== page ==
A method that maps signaling molecules in the brain may help researchers home in on epileptic lesions — structurally abnormal brain areas where seizures originate. The technique may identify individuals with drug-resistant epilepsy who could benefit from surgery to remove the problematic lesions1.
Roughly 25 percent of people with autism also have epilepsy. In a study published in June that looked at people who have both disorders, one-quarter of the males and nearly half of the females have seizures that do not respond to medication.
Surgery to remove small pieces of the problematic brain tissue can ease drug-resistant epilepsy. The surgery is most effective when doctors use magnetic resonance imaging (MRI) to pinpoint lesions. But in some people, the MRI misses lesions that pathologists later discover2. Opening up the skull to record electrical activity within brain tissue can provide additional clues about a lesion’s location, but the procedure carries risks.
The new method, described 14 October in Science Translational Medicine, uses a modified type of MRI — called glutamate chemical exchange saturation transfer (GluCEST) — to hunt for lesions. GluCEST noninvasively tracks the distribution of the neurotransmitter glutamate, which excites neurons3. Abnormal glutamate buildup is associated with epilepsy and can lead to seizures. The researchers hypothesized that GluCEST might detect elevated glutamate at seizure hotspots even in cases where structural abnormalities had not shown up in a conventional MRI.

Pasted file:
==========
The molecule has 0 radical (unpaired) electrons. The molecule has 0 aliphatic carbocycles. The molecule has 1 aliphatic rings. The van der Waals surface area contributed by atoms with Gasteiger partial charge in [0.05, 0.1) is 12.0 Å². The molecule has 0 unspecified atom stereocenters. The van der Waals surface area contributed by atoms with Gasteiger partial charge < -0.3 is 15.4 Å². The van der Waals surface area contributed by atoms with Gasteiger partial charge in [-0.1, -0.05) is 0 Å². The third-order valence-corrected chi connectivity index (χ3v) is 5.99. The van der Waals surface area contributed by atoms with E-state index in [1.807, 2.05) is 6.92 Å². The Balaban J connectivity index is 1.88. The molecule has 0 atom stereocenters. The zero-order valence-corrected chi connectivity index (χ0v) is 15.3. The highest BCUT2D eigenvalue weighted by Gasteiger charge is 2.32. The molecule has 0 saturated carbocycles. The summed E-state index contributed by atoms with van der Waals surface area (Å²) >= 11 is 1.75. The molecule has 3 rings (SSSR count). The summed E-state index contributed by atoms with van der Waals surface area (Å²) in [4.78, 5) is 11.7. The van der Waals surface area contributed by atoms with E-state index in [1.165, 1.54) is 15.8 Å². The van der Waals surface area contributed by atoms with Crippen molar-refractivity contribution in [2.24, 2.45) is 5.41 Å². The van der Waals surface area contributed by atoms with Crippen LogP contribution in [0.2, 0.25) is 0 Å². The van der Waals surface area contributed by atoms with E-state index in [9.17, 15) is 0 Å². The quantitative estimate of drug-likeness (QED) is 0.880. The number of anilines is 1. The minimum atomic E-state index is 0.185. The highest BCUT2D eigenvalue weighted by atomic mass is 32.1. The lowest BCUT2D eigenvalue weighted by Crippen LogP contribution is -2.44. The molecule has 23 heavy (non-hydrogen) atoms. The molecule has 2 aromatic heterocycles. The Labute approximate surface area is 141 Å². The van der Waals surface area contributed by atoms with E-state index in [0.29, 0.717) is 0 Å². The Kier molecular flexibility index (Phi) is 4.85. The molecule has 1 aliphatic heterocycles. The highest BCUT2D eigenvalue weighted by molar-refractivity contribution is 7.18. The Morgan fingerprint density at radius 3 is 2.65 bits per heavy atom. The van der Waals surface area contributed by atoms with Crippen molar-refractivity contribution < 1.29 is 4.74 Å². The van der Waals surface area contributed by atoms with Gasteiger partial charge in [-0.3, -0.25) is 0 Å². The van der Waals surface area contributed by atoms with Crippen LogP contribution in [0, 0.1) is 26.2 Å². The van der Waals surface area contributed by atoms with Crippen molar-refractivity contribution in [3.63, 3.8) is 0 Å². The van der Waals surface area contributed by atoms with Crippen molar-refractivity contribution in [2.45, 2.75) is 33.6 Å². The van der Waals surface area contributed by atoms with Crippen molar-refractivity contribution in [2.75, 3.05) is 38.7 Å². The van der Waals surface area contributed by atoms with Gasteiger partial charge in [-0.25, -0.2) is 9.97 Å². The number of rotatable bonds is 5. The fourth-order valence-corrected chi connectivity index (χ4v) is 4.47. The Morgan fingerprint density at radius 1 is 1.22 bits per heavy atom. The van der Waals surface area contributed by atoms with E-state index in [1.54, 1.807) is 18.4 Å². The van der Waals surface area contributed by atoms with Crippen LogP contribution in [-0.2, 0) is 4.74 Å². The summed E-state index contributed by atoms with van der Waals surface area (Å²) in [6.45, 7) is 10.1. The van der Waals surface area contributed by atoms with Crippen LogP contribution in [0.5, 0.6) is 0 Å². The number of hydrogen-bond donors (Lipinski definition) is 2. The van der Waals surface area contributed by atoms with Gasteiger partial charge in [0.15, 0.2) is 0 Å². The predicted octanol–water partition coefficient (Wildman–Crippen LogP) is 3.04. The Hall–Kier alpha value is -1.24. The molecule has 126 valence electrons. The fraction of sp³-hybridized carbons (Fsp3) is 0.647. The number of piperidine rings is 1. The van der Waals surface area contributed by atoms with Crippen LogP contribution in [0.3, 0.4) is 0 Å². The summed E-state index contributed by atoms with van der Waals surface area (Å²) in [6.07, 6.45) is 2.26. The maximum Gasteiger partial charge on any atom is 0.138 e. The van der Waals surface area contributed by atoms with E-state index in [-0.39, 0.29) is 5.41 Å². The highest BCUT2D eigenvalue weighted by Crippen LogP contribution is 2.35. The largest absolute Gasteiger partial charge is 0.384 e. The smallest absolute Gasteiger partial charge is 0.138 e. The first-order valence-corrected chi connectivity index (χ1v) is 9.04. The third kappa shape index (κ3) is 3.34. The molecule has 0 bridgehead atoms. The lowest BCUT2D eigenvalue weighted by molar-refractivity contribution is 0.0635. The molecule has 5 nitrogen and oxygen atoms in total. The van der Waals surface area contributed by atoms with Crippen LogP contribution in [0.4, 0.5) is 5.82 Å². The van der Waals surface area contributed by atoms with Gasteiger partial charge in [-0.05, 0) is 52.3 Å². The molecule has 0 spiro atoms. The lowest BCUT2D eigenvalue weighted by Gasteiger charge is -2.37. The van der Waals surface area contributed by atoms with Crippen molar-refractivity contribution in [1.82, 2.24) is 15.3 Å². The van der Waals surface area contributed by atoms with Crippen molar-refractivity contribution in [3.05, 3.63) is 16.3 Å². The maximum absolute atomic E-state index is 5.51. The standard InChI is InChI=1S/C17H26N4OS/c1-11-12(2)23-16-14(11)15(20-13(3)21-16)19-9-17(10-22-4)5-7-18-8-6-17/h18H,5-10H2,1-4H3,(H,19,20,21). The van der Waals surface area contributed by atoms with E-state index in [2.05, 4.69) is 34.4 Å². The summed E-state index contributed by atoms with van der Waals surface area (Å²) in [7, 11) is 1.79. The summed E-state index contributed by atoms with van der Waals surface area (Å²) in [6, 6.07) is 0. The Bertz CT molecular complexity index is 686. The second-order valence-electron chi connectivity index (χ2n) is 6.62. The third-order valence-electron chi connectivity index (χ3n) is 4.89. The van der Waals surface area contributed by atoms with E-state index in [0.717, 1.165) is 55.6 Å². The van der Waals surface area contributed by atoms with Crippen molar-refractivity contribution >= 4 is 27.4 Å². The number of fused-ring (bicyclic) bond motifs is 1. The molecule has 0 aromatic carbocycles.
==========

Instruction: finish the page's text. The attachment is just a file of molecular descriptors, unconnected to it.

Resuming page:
The researchers used GluCEST to look at the brains of 4 people with uncontrolled epilepsy and 11 controls. All of the individuals with epilepsy had seizures that appeared to originate in the temporal lobe (a quadrant of the brain that sits under the ears), but standard MRI had not revealed the specific lesions.
Using GluCEST, the researchers uncovered areas of high glutamate concentration within the hippocampus, a brain region within the temporal lobe that modulates memory. The method revealed that two of the individuals had epileptic lesions in the left hippocampus, and two had them in the right.
In one of the four individuals, doctors recorded electrical seizure activity in her brain prior to surgery. They deduced that the seizures originated in the right side of the brain — consistent with the GluCEST findings. The individual went on to have part of her right hippocampus removed, and pathologists confirmed that the excised tissue was likely the site of an epileptic lesion.
The researchers acknowledge that the study is small and only included individuals with seizures originating in the temporal lobe. Future work may reveal whether GluCEST can illuminate seizure hotspots in other parts of the brain.